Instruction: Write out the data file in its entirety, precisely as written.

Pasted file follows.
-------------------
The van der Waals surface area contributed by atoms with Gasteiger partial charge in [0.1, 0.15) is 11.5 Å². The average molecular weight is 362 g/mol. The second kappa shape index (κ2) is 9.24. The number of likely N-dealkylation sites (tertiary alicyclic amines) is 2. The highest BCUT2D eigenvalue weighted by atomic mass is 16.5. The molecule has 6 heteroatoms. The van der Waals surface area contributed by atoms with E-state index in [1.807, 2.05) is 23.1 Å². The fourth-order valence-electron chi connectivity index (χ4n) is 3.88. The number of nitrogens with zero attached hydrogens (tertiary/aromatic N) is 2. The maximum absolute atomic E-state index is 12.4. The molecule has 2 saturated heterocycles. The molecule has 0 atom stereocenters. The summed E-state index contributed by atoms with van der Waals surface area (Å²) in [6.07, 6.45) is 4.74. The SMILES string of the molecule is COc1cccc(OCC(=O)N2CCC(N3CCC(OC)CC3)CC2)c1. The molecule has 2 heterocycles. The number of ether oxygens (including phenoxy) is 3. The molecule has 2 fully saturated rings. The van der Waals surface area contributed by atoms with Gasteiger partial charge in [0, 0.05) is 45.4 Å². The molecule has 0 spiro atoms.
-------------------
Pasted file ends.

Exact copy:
The van der Waals surface area contributed by atoms with Gasteiger partial charge in [0.1, 0.15) is 11.5 Å². The average molecular weight is 362 g/mol. The second kappa shape index (κ2) is 9.24. The number of likely N-dealkylation sites (tertiary alicyclic amines) is 2. The highest BCUT2D eigenvalue weighted by atomic mass is 16.5. The molecule has 6 heteroatoms. The van der Waals surface area contributed by atoms with E-state index in [1.807, 2.05) is 23.1 Å². The fourth-order valence-electron chi connectivity index (χ4n) is 3.88. The number of nitrogens with zero attached hydrogens (tertiary/aromatic N) is 2. The maximum absolute atomic E-state index is 12.4. The molecule has 2 saturated heterocycles. The molecule has 0 atom stereocenters. The summed E-state index contributed by atoms with van der Waals surface area (Å²) in [6.07, 6.45) is 4.74. The SMILES string of the molecule is COc1cccc(OCC(=O)N2CCC(N3CCC(OC)CC3)CC2)c1. The molecule has 2 heterocycles. The number of ether oxygens (including phenoxy) is 3. The molecule has 2 fully saturated rings. The van der Waals surface area contributed by atoms with Gasteiger partial charge in [0, 0.05) is 45.4 Å². The molecule has 0 spiro atoms.